Black Inc., $27.95 pb, 195 pp
Singing is easy. It is exaggerated talking. I try to do it under my breath which keeps the melody vibrating in my throat, around my teeth, cheekbones, gums, rather than be emptied straight out of me by singing loudly. It used to be my secret, this singing, but the very act of singing lets the secret out. Someone overhears you. Feet overhears you and then you might as well shout.
If the central, not-made-much-of miracle in Craig Sherborne’s remarkable memoir Hoi Polloi (2005) is the disappearance of the narrator’s childhood stutter after a blow to the head, then the equivalent motif in Muck, Hoi Polloi’s equally fine sequel, is his voice.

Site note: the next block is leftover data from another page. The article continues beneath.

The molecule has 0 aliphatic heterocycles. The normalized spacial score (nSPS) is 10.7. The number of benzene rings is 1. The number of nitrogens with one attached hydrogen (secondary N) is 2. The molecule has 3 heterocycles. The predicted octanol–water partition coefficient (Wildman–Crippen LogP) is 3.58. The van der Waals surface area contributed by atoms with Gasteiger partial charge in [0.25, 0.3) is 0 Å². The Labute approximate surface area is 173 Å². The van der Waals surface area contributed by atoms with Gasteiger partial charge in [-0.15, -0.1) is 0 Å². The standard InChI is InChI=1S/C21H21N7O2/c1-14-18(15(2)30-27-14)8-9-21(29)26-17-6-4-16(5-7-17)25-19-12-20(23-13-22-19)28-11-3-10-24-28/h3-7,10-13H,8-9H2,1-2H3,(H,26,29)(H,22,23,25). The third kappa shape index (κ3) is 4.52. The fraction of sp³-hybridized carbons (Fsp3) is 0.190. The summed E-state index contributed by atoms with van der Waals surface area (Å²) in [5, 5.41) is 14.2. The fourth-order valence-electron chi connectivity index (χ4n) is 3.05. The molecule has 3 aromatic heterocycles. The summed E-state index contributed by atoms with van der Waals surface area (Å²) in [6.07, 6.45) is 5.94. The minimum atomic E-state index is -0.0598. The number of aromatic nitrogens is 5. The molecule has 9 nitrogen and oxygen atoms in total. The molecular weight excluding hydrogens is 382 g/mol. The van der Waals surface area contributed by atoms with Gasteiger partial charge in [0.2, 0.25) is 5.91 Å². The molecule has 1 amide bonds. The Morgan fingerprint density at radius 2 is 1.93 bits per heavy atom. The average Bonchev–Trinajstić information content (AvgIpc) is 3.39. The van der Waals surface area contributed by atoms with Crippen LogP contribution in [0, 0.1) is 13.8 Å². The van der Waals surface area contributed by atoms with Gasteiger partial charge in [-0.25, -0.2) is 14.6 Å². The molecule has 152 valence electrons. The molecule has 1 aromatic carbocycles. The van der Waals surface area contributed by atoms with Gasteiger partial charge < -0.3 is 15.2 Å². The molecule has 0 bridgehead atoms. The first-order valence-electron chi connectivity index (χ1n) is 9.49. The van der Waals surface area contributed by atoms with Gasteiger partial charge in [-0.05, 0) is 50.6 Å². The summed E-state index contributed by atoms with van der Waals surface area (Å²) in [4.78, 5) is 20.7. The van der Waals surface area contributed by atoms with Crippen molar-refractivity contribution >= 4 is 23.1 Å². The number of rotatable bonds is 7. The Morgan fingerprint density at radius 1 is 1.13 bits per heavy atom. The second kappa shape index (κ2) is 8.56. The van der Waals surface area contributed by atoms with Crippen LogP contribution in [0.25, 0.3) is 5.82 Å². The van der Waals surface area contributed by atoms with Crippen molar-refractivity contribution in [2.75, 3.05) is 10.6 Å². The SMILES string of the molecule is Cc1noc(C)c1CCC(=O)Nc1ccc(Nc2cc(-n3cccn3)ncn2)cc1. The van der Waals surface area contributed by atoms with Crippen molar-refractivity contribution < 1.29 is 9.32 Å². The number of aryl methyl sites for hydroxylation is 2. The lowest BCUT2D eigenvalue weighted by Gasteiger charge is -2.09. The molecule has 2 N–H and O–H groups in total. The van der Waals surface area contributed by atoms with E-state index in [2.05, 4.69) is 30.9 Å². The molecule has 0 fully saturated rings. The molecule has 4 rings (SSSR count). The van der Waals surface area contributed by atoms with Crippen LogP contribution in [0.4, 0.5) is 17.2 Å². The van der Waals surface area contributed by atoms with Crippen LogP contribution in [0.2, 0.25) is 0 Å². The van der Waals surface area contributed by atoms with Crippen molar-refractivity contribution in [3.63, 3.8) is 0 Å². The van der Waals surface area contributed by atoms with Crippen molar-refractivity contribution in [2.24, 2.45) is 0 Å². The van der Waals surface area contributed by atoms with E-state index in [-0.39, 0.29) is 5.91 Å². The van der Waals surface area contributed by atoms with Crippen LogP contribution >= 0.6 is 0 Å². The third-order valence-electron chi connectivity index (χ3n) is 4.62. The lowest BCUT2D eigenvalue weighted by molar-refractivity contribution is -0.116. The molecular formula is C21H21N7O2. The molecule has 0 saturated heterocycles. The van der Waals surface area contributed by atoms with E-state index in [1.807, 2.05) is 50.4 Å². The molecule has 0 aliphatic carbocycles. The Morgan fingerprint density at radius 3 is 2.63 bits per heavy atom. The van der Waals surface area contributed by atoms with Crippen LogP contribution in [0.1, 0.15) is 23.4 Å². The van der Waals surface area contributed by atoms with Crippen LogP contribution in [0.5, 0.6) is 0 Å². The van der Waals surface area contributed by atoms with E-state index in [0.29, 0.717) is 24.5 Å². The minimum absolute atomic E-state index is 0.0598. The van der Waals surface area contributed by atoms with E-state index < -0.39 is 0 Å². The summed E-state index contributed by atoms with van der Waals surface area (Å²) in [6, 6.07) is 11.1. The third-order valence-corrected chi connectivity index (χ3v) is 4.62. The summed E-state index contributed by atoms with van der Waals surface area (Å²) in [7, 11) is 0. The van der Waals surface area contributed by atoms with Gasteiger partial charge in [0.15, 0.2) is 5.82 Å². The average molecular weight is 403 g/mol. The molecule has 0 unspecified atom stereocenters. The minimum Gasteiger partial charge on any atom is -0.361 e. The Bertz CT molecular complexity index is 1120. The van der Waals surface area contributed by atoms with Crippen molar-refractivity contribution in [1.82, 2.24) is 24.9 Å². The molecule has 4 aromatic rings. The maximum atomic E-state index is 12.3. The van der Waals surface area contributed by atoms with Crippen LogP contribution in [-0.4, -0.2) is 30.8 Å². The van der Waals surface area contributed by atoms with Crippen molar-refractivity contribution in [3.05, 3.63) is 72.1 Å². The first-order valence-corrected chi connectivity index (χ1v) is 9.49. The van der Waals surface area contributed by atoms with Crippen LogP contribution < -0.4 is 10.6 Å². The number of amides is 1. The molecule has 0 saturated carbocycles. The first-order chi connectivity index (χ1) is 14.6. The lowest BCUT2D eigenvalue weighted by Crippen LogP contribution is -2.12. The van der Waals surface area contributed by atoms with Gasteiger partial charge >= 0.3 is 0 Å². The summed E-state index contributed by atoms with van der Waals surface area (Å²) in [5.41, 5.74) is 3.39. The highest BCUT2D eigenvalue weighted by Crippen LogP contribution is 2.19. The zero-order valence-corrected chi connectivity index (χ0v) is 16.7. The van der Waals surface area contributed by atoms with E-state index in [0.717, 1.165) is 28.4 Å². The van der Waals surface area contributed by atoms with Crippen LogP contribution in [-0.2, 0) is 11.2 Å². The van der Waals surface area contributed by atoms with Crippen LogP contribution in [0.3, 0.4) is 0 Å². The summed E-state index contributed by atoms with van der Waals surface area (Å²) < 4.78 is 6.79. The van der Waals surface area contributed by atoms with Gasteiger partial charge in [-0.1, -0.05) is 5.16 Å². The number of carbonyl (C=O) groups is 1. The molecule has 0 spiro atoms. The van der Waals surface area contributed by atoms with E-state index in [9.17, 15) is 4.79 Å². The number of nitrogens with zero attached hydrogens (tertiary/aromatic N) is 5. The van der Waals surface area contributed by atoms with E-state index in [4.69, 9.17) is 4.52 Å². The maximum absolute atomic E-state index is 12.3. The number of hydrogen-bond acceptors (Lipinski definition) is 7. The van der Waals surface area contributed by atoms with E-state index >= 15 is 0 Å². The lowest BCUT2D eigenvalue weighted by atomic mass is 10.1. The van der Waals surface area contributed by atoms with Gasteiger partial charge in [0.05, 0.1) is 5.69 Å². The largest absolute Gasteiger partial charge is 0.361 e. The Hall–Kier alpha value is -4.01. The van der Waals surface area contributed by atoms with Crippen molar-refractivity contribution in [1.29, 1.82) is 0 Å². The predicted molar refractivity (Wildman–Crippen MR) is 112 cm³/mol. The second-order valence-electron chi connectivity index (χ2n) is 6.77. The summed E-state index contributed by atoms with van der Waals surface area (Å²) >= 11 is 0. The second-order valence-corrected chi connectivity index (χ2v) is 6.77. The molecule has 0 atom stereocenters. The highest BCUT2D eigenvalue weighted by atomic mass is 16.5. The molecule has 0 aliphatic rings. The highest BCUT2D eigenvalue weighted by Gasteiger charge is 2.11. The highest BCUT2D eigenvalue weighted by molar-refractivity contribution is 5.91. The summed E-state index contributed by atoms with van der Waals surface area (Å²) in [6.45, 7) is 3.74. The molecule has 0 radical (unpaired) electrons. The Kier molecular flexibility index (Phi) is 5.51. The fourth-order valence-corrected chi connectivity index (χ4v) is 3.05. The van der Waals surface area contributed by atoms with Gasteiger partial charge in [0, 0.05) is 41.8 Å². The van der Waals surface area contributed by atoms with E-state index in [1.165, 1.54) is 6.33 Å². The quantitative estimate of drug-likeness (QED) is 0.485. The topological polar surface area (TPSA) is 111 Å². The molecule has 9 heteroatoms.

It is the late 1970s, and the narrator is about sixteen. In between bouts of schooling in Sydney, he is now living in Taonga, New Zealand, where his father has bought a farm: 300 acres with 500 milking cows, two brood mares, two yearlings and two foals. The liquor store in Sydney has been sold because it is time to invest in land to pass on to an only son, time to make a man of him, the next in line. The gadabout gambler and racehorse owner, always referred to as Winks by the narrator in Hoi Polloi, is now The Duke, lord of the manor – even if he tucks his shirt tails inside the elastic of his underpants to keep out the cold.